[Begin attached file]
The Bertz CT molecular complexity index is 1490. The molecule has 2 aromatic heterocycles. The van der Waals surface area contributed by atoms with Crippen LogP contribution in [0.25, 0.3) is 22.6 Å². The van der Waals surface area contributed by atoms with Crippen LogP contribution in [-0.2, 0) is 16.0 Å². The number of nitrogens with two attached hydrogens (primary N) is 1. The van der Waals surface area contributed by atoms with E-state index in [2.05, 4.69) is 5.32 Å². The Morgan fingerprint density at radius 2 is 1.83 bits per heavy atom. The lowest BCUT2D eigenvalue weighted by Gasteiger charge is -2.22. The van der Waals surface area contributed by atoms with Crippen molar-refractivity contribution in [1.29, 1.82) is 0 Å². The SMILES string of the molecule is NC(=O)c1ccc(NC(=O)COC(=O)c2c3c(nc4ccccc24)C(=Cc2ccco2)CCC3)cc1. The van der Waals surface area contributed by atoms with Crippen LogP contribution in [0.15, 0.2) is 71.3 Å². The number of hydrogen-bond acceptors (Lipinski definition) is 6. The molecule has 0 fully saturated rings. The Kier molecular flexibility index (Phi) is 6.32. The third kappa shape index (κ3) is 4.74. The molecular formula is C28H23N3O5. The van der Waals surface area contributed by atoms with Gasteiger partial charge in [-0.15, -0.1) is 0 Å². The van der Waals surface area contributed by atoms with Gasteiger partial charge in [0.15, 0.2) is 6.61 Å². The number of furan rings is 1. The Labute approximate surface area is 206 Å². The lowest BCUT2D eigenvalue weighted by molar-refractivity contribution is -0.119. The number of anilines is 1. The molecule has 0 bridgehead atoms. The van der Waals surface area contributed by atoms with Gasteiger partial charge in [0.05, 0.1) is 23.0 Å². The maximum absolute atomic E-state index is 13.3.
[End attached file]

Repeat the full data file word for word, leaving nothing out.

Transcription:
The Bertz CT molecular complexity index is 1490. The molecule has 2 aromatic heterocycles. The van der Waals surface area contributed by atoms with Crippen LogP contribution in [0.25, 0.3) is 22.6 Å². The van der Waals surface area contributed by atoms with Crippen LogP contribution in [-0.2, 0) is 16.0 Å². The number of nitrogens with two attached hydrogens (primary N) is 1. The van der Waals surface area contributed by atoms with E-state index in [2.05, 4.69) is 5.32 Å². The Morgan fingerprint density at radius 2 is 1.83 bits per heavy atom. The lowest BCUT2D eigenvalue weighted by Gasteiger charge is -2.22. The van der Waals surface area contributed by atoms with Crippen molar-refractivity contribution in [1.29, 1.82) is 0 Å². The SMILES string of the molecule is NC(=O)c1ccc(NC(=O)COC(=O)c2c3c(nc4ccccc24)C(=Cc2ccco2)CCC3)cc1. The van der Waals surface area contributed by atoms with Crippen LogP contribution in [0.15, 0.2) is 71.3 Å². The number of hydrogen-bond acceptors (Lipinski definition) is 6. The molecule has 0 fully saturated rings. The Kier molecular flexibility index (Phi) is 6.32. The third kappa shape index (κ3) is 4.74. The molecular formula is C28H23N3O5. The van der Waals surface area contributed by atoms with Gasteiger partial charge in [-0.15, -0.1) is 0 Å². The van der Waals surface area contributed by atoms with Gasteiger partial charge in [0.15, 0.2) is 6.61 Å². The number of furan rings is 1. The Labute approximate surface area is 206 Å². The lowest BCUT2D eigenvalue weighted by molar-refractivity contribution is -0.119. The number of anilines is 1. The molecule has 0 bridgehead atoms. The van der Waals surface area contributed by atoms with Gasteiger partial charge in [0.05, 0.1) is 23.0 Å². The maximum absolute atomic E-state index is 13.3.